Today we won another victory against one of the most draconian parts of our immigration system: the federal government’s practice of putting immigrants in long-term detention without the basic due process of a bond hearing. In Rodriguez v. Robbins, a class action lawsuit brought by the ACLU, a federal district court held that the government must provide automatic bond hearings to immigrants detained six months or longer in the Los Angeles area while fighting their deportation cases. The decision follows on the heels of a victory at the Ninth Circuit Court of Appeals this spring, which previously ordered bond hearings for some class members.
The government’s track record on detention makes the importance of this ruling clear. The immigration lock-up system is massive, wasteful, and hugely expensive to taxpayers. In 2011, the government detained a record-breaking 429,000 immigrants at a price tag of $2 billion, even though most immigrants pose no threat to public safety and do not need to be locked up to make sure they show up for court. In many cases, the basic due process of a bond hearing would have prevented months or years of arbitrary detention and saved countless taxpayer dollars.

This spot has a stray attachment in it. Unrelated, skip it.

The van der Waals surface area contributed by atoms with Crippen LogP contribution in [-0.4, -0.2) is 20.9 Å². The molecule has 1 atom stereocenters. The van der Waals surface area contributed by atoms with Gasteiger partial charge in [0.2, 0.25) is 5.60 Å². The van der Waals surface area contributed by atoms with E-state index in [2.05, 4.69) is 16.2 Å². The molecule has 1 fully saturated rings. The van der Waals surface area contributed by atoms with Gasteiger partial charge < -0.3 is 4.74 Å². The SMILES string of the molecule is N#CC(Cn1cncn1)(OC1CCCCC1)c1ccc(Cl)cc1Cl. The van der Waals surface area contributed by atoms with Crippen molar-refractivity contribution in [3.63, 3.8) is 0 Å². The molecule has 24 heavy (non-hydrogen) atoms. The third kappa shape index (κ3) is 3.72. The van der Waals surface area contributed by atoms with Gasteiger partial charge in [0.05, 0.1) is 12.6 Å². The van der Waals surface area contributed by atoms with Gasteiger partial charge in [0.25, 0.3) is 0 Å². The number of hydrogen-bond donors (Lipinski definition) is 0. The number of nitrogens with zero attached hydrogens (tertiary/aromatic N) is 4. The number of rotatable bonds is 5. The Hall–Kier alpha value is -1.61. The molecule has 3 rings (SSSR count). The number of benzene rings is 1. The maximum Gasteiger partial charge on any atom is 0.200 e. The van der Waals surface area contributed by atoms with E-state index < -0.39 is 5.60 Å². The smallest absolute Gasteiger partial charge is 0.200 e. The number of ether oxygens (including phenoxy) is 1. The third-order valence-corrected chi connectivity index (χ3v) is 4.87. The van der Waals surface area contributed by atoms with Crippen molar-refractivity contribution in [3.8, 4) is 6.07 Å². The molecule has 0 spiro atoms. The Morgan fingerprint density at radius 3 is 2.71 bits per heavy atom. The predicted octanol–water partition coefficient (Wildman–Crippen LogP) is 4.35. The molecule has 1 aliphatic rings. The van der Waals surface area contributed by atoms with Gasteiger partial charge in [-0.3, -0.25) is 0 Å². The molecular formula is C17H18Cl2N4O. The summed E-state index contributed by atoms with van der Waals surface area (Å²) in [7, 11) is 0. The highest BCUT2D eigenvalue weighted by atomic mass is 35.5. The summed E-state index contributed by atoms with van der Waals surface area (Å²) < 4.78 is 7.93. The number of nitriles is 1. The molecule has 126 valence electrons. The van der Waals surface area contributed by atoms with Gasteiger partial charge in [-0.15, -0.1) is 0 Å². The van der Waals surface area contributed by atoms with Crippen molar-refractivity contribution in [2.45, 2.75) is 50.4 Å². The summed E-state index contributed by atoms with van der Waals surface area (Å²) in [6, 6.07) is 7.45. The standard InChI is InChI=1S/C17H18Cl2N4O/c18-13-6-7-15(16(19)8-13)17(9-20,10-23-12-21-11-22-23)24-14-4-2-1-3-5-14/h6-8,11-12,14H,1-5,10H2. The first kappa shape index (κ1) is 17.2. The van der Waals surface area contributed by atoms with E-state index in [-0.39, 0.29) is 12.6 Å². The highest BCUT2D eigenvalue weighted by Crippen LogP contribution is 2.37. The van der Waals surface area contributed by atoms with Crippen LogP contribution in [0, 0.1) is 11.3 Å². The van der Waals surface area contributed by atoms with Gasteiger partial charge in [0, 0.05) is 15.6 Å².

One example is Byron Merida. Byron has lived in the United States for nearly three decades and started several successful small businesses. All of his immediate family members are U.S. citizens or green card holders. Nonetheless, the government detained Byron without a bond hearing after it put him in deportation proceedings following his conviction for a non-violent crime. The government kept Byron behind bars while his immigration case wound through the courts, including his successful appeal to the Ninth Circuit. When Byron finally got a bond hearing as a result of our case, the immigration judge ordered him released on a $2,500 bond. In total, the government needlessly detained Byron for three years and four months—at a cost of nearly $200,000 to taxpayers.
Today’s ruling also establishes key safeguards at prolonged detention hearings, requiring that the government provide them automatically and with adequate notice to the detainees, and noting that immigration judges should consider cost-effective alternatives to detention, such as ankle monitors, that avoid the fiscal and human costs of long-term lock-up. These safeguards will help ensure that the government stops arbitrarily stripping people of their liberty.
Rodriguez v. Robbins is being litigated by the ACLU of Southern California, ACLU Immigrants’ Rights Project, the Immigrants’ Rights Clinic of Stanford Law School, and the law firm of Sidley Austin LLP.